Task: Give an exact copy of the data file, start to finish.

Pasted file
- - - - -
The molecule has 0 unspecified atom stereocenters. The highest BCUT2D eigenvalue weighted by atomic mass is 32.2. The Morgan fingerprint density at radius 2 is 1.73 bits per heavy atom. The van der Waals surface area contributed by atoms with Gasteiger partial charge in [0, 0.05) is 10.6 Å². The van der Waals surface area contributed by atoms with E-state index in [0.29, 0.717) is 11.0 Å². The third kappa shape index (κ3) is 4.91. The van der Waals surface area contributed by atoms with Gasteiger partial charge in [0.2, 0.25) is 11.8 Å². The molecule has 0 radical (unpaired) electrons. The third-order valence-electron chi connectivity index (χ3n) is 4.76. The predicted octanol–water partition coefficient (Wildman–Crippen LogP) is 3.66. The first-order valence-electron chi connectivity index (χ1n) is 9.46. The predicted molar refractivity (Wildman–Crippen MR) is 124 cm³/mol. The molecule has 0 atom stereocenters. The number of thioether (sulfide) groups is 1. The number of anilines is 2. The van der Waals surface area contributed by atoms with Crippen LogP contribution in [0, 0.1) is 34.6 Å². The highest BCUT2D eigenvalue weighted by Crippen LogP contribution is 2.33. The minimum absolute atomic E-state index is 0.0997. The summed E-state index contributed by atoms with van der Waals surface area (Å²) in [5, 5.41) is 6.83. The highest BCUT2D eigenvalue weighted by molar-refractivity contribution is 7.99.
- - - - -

The molecule has 0 unspecified atom stereocenters. The highest BCUT2D eigenvalue weighted by atomic mass is 32.2. The Morgan fingerprint density at radius 2 is 1.73 bits per heavy atom. The van der Waals surface area contributed by atoms with Gasteiger partial charge in [0, 0.05) is 10.6 Å². The van der Waals surface area contributed by atoms with E-state index in [0.29, 0.717) is 11.0 Å². The third kappa shape index (κ3) is 4.91. The van der Waals surface area contributed by atoms with Gasteiger partial charge in [0.2, 0.25) is 11.8 Å². The molecule has 0 radical (unpaired) electrons. The third-order valence-electron chi connectivity index (χ3n) is 4.76. The predicted octanol–water partition coefficient (Wildman–Crippen LogP) is 3.66. The first-order valence-electron chi connectivity index (χ1n) is 9.46. The predicted molar refractivity (Wildman–Crippen MR) is 124 cm³/mol. The molecule has 0 atom stereocenters. The number of thioether (sulfide) groups is 1. The number of anilines is 2. The van der Waals surface area contributed by atoms with Crippen LogP contribution in [0, 0.1) is 34.6 Å². The highest BCUT2D eigenvalue weighted by Crippen LogP contribution is 2.33. The minimum absolute atomic E-state index is 0.0997. The summed E-state index contributed by atoms with van der Waals surface area (Å²) in [5, 5.41) is 6.83. The highest BCUT2D eigenvalue weighted by molar-refractivity contribution is 7.99.